Cultural and quality-of-life considerations when administering corticosteroids as a therapeutic strategy for African American women living with systemic lupus erythematosus
Authors Applyrs DL, Williams EM, Faith TD, Kamen DL, Vazquez E, Jurkowski JM
Received 8 November 2017
Accepted for publication 23 March 2018
Published 12 June 2018 Volume 2018:12 Pages 1007—1014
Checked for plagiarism Yes
Review by Single-blind
Peer reviewers approved by Dr Andrew Yee
Peer reviewer comments 2
Editor who approved publication: Dr Johnny Chen
Dorcey L Applyrs,1 Edith M Williams,2 Trevor D Faith,2 Diane L Kamen,3 Elizabeth Vazques,4 Janine M Jurkowski5
1School of Health Sciences, Excelsior College, Albany, NY, USA; 2Department of Public Health Sciences, Medical University of South Carolina, Charleston, SC, USA; 3Division of Rheumatology and Immunology, Medical University of South Carolina, Charleston, SC, USA; 4Department of Epidemiology and Biostatistics, State University of New York at Albany, One University Place, Rensselaer, NY, USA; 5Department of Health Policy, Management, and Behavior, State University of New York at Albany, One University Place, Rensselaer, NY, USA
Objective: This study investigated the association among corticosteroids, emotional health, physical health, and work/regular activities of daily living in an ethnically diverse sample of women with systemic lupus erythematosus.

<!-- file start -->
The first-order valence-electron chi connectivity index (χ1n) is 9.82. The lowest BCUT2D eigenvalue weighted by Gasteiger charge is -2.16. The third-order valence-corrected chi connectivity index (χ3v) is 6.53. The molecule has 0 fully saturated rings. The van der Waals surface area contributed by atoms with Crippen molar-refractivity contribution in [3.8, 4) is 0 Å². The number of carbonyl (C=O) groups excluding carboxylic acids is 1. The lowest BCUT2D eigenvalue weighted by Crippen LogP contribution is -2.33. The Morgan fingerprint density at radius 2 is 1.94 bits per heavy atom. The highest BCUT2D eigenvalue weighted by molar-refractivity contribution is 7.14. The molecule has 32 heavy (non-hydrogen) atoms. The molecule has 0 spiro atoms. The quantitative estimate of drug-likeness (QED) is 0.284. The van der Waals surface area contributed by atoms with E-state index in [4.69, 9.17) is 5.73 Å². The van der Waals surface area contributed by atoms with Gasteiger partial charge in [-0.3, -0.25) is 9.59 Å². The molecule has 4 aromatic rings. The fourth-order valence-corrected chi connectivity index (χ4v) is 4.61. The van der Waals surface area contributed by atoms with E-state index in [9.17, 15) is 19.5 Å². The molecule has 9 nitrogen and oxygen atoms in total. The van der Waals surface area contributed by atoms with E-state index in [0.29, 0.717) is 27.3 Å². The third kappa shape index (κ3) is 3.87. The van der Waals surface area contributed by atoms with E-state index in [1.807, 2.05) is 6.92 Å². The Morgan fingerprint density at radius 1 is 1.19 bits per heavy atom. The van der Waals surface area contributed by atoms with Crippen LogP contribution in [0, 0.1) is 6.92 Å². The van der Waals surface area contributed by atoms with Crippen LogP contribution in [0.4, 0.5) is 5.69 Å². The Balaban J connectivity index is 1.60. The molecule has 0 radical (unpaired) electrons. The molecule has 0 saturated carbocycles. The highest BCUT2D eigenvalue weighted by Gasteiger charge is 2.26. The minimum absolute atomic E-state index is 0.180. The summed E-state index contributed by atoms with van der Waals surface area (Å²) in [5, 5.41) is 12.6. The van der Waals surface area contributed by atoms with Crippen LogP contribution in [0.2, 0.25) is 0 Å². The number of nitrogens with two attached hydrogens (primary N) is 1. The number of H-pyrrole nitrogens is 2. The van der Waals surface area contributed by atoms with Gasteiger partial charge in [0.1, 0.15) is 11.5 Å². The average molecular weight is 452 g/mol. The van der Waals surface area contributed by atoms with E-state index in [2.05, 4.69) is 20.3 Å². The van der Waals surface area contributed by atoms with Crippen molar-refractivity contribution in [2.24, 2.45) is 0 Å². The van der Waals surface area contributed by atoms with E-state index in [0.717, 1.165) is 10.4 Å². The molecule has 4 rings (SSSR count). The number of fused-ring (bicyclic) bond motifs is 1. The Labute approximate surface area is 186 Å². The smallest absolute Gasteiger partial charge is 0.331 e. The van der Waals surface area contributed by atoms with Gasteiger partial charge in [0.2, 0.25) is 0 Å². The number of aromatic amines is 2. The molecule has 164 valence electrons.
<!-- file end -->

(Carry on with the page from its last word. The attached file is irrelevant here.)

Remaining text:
Methods: A secondary analysis of data from the Medical University of South Carolina Lupus Database was conducted between confirmed cases of lupus (n = 224) and controls (n = 60). The sample comprised 57 Caucasian Americans, 141 Gullah African Americans (a subpopulation of African Americans from the Sea Islands of South Carolina and Georgia), and 86 non-Gullah African Americans.
Results: Emotional health outcomes were better for women with systemic lupus erythematosus compared with controls. High emotional health scores may be influenced by cultural factors such as masking emotion, disease-coping mechanisms, religion, and strong familial and social support. Although a significant association was not detected between emotional health and work/regular activities of daily living, relationships were significant after adjusting for corticosteroid use.
Conclusion: These findings suggest corticosteroid use does influence the strength of the association between emotional health and work/regular activities of daily living.
Keywords: systemic lupus erythematosus, emotional health, physical health, Gullah, corticosteroids, quality of life
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